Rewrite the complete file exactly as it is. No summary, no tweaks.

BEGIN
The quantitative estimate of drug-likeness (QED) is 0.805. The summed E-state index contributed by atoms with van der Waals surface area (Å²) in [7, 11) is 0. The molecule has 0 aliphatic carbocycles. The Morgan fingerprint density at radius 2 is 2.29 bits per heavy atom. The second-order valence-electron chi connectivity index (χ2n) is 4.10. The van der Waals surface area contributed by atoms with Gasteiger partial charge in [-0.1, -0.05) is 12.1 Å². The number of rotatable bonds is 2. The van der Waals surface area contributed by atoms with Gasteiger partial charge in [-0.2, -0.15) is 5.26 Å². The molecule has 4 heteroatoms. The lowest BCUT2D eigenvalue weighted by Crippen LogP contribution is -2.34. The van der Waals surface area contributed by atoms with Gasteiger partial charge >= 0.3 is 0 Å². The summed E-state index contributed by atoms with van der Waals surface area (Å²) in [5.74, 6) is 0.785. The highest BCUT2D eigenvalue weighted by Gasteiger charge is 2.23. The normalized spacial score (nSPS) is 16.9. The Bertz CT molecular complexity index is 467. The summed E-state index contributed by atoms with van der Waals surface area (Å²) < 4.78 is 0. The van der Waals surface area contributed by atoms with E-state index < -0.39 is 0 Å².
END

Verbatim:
The quantitative estimate of drug-likeness (QED) is 0.805. The summed E-state index contributed by atoms with van der Waals surface area (Å²) in [7, 11) is 0. The molecule has 0 aliphatic carbocycles. The Morgan fingerprint density at radius 2 is 2.29 bits per heavy atom. The second-order valence-electron chi connectivity index (χ2n) is 4.10. The van der Waals surface area contributed by atoms with Gasteiger partial charge in [-0.1, -0.05) is 12.1 Å². The number of rotatable bonds is 2. The van der Waals surface area contributed by atoms with Gasteiger partial charge in [-0.2, -0.15) is 5.26 Å². The molecule has 4 heteroatoms. The lowest BCUT2D eigenvalue weighted by Crippen LogP contribution is -2.34. The van der Waals surface area contributed by atoms with Gasteiger partial charge >= 0.3 is 0 Å². The summed E-state index contributed by atoms with van der Waals surface area (Å²) in [5.74, 6) is 0.785. The highest BCUT2D eigenvalue weighted by Gasteiger charge is 2.23. The normalized spacial score (nSPS) is 16.9. The Bertz CT molecular complexity index is 467. The summed E-state index contributed by atoms with van der Waals surface area (Å²) < 4.78 is 0. The van der Waals surface area contributed by atoms with E-state index < -0.39 is 0 Å².